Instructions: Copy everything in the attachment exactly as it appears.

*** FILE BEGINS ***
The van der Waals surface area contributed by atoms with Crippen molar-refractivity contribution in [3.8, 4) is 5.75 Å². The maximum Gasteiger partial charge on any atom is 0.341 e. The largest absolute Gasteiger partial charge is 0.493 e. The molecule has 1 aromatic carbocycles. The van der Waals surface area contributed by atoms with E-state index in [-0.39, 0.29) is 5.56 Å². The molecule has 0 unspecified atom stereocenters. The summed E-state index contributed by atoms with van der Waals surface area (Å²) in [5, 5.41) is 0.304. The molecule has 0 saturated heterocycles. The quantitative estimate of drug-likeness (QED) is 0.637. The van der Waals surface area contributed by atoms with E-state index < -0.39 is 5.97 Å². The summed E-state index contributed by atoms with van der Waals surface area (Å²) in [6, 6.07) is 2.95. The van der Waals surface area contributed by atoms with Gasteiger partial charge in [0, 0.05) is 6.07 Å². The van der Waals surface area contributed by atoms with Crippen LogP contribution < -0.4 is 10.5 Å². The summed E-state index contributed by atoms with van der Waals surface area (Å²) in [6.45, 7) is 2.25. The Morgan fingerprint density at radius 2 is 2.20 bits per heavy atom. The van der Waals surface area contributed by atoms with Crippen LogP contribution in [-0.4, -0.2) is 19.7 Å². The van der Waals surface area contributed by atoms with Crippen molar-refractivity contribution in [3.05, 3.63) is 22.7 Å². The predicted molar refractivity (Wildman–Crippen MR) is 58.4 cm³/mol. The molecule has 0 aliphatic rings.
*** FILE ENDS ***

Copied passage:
The van der Waals surface area contributed by atoms with Crippen molar-refractivity contribution in [3.8, 4) is 5.75 Å². The maximum Gasteiger partial charge on any atom is 0.341 e. The largest absolute Gasteiger partial charge is 0.493 e. The molecule has 1 aromatic carbocycles. The van der Waals surface area contributed by atoms with E-state index in [-0.39, 0.29) is 5.56 Å². The molecule has 0 unspecified atom stereocenters. The summed E-state index contributed by atoms with van der Waals surface area (Å²) in [5, 5.41) is 0.304. The molecule has 0 saturated heterocycles. The quantitative estimate of drug-likeness (QED) is 0.637. The van der Waals surface area contributed by atoms with E-state index < -0.39 is 5.97 Å². The summed E-state index contributed by atoms with van der Waals surface area (Å²) in [6, 6.07) is 2.95. The van der Waals surface area contributed by atoms with Gasteiger partial charge in [0, 0.05) is 6.07 Å². The van der Waals surface area contributed by atoms with Crippen LogP contribution < -0.4 is 10.5 Å². The summed E-state index contributed by atoms with van der Waals surface area (Å²) in [6.45, 7) is 2.25. The Morgan fingerprint density at radius 2 is 2.20 bits per heavy atom. The van der Waals surface area contributed by atoms with Crippen LogP contribution in [-0.4, -0.2) is 19.7 Å². The van der Waals surface area contributed by atoms with Crippen molar-refractivity contribution in [3.05, 3.63) is 22.7 Å². The predicted molar refractivity (Wildman–Crippen MR) is 58.4 cm³/mol. The molecule has 0 aliphatic rings.